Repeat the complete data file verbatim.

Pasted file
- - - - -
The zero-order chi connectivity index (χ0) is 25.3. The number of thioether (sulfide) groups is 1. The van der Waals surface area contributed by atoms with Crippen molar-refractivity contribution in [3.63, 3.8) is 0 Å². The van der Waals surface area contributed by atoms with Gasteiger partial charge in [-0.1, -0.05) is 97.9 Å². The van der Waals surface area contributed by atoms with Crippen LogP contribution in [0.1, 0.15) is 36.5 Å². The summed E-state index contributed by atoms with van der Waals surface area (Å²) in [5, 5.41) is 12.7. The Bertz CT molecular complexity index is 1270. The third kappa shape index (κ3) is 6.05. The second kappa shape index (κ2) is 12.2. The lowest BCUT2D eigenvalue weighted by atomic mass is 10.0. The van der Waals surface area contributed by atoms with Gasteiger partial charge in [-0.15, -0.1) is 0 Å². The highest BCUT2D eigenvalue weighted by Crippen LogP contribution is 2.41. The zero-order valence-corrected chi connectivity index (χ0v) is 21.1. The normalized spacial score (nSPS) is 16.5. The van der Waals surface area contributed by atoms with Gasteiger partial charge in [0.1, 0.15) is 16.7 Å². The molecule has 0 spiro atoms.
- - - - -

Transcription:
The zero-order chi connectivity index (χ0) is 25.3. The number of thioether (sulfide) groups is 1. The van der Waals surface area contributed by atoms with Crippen molar-refractivity contribution in [3.63, 3.8) is 0 Å². The van der Waals surface area contributed by atoms with Gasteiger partial charge in [-0.1, -0.05) is 97.9 Å². The van der Waals surface area contributed by atoms with Crippen LogP contribution in [0.1, 0.15) is 36.5 Å². The summed E-state index contributed by atoms with van der Waals surface area (Å²) in [5, 5.41) is 12.7. The Bertz CT molecular complexity index is 1270. The third kappa shape index (κ3) is 6.05. The second kappa shape index (κ2) is 12.2. The lowest BCUT2D eigenvalue weighted by atomic mass is 10.0. The van der Waals surface area contributed by atoms with Gasteiger partial charge in [-0.15, -0.1) is 0 Å². The highest BCUT2D eigenvalue weighted by Crippen LogP contribution is 2.41. The zero-order valence-corrected chi connectivity index (χ0v) is 21.1. The normalized spacial score (nSPS) is 16.5. The van der Waals surface area contributed by atoms with Gasteiger partial charge in [0.1, 0.15) is 16.7 Å². The molecule has 0 spiro atoms.